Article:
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Wednesday, December 12, 2007

Policies Preventing Success

This New York Times articles caught my eye. The first, Tracing Business Acumen to Dyslexia begins this way:
It has long been known that dyslexics are drawn to running their own businesses, where they can get around their weaknesses in reading and writing and play on their strengths. But a new study of entrepreneurs in the United States suggests that dyslexia is much more common among small-business owners than even the experts had thought.

They have had to overcome a great deal and therefore, don't fear challenges. Dyslexics are better at delegation and in picking who to delegate too, apparently. The study (while small) suggests that 35% of entrepreneurs are dyslexic.

The NY Times states:
“Entrepreneurs are hands-on people who push a minimum of paper, do lots of stuff orally instead of reading and writing, and delegate authority, all of which suggests a high verbal facility,” Mr. Dennis said. “Compare that with corporate managers who read, read, read.”

Indeed, according to Professor Logan, only 1 percent of corporate managers in the United States have dyslexia.

Hmmm. Does HR play a role in setting up that type of culture and those requirements? You bet. Should we? Maybe. In some cases it makes sense, in others, not so much. For a position that needs to be highly innovative, wouldn't it make more sense to lessen some of the tedious responsibilities to open it up to entrepreneurial types?

What about micro-managers? Please, heaven help us, we want to get rid of them. They drive us insane. They are in our offices complaining about their employees. Their employees are in our offices complaining about them. If they could go away, our lives would be much happier. The coping skills dyslexics had to gain to survive make them (apparently) less likely to micro-manage.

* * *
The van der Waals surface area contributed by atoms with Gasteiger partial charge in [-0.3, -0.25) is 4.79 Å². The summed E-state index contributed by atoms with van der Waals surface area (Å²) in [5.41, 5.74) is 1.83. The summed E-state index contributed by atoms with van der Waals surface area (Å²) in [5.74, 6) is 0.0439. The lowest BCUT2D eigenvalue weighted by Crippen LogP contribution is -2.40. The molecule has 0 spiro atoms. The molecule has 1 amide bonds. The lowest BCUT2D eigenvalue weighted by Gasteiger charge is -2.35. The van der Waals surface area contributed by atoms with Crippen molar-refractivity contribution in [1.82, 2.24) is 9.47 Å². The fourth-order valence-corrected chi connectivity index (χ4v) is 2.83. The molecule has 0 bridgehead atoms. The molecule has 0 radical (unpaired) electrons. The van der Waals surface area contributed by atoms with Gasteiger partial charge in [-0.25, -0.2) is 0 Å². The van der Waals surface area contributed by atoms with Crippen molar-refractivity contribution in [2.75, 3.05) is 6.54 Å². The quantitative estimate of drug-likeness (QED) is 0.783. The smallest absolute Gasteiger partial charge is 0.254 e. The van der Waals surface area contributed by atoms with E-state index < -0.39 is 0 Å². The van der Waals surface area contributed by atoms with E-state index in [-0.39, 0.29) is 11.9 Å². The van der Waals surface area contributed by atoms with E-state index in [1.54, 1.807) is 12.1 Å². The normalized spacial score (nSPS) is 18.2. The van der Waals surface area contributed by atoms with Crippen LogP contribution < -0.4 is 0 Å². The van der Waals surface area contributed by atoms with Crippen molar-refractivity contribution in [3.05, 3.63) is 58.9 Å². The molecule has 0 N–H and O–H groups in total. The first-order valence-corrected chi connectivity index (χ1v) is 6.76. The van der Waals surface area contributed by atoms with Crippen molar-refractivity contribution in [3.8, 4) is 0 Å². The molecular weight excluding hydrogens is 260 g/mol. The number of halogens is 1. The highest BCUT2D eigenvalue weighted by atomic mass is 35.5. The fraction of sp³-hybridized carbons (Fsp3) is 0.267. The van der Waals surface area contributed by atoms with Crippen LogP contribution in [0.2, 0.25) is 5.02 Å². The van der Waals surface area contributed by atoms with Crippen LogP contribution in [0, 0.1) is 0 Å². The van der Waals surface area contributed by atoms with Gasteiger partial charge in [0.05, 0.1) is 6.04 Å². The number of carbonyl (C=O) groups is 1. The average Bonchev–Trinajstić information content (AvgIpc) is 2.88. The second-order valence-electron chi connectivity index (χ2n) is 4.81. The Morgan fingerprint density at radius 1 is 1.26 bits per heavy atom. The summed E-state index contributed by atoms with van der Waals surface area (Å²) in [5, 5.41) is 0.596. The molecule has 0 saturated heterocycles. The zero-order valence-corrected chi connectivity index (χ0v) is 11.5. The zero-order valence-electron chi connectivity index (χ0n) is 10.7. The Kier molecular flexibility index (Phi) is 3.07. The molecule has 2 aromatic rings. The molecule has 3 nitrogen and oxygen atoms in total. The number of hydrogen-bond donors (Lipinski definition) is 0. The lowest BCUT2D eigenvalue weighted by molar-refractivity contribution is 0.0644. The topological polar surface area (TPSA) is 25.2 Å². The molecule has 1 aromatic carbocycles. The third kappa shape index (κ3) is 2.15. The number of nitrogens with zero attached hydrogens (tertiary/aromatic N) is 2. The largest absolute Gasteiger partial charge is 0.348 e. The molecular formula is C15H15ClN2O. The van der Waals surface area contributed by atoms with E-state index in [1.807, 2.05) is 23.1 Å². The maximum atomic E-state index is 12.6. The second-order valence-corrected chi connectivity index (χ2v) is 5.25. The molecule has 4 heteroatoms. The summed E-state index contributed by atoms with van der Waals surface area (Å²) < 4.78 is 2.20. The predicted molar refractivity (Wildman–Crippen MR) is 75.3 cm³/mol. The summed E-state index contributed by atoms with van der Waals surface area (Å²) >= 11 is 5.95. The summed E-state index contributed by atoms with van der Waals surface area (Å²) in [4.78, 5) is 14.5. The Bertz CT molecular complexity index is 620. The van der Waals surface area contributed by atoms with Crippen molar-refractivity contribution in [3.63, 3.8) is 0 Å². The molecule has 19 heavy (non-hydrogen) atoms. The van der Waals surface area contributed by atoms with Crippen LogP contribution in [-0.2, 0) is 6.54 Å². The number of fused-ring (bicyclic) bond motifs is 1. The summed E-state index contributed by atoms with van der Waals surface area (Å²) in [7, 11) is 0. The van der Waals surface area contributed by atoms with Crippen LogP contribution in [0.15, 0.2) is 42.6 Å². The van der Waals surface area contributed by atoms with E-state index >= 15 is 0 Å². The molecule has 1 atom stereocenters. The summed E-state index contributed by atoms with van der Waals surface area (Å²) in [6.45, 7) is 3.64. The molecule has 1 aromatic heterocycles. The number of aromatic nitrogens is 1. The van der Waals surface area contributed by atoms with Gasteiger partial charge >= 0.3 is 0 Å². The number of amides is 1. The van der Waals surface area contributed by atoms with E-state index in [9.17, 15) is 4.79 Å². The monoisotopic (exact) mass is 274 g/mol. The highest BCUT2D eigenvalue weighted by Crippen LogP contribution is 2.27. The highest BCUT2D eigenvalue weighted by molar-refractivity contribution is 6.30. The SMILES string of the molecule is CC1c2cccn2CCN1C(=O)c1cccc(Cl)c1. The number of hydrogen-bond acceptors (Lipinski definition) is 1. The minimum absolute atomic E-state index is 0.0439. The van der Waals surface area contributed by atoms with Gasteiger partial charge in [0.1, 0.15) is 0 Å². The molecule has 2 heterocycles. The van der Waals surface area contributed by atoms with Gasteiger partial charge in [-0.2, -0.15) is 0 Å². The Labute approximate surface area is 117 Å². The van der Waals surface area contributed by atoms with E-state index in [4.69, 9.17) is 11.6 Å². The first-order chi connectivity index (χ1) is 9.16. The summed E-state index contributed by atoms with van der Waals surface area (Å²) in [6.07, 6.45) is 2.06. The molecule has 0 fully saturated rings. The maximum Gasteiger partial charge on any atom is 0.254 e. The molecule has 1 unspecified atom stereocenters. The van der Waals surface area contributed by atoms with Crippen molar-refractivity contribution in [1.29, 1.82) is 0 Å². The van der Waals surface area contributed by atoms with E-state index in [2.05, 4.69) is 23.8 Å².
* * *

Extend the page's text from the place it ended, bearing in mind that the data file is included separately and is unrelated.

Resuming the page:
Why is there so much reading at the top? Just what are these people reading, anyway? I know at my company most changes to employees have to be approved by rather senior people. This is an example of micro managing at its worst. If you report to me and I want to promote you and I have money in my budget (and it's within guidelines, blah, blah, blah) why should I have to get approval from my division head? I know, I know, equity and fairness. Bah! I know what's going on in my department better than they do.

If I'm making bad decisions, coach me. If that doesn't work, fire me. Don't micro-manage me.

Will hiring more dyslexics solve all our problems? Of course not. Will removing barriers to their success help? Perhaps. It comes down to being able to determine what is necessary for the job, rather than what traditionally has been done. We need to be able to separate out the two.

2 comments:

Dyslexic HR professional said...

Interesting article. I have 14+ years of experience as a dyslexic HR professional. While, I have managed to develop coping strategies to maximize my success, it has not been easy. I have often found myself in positions and tasks where I had to struggle to perform, and underutilized in areas where I naturally excel. Truthfully I have often questioned whether HR was a wise career path; it certainly hasn’t been an easy one. Unfortunately you reach a point when children, mortgages and car payments preclude a late career change. Ironically, even though I work in a profession that claims to maximize human capital, to be successful, I have had to push my round little self into a square little whole. I have done a good job of hammering myself in, but it was painful and of course, I got stuck.

Wally Bock said...

One thing that has frustrated me about the article you cite and the discussions of it is that they all seem to treat dyslexia as a single condition. It's more like a continuum. At one end are people who may transpose letters and numbers and very little more. As a rule they don't have a problem reading or with standardized tests. At the other end are people who have severe difficulties with both. I can't seem to find out whether there was any distinction made in the study for severity which makes me question any conclusions.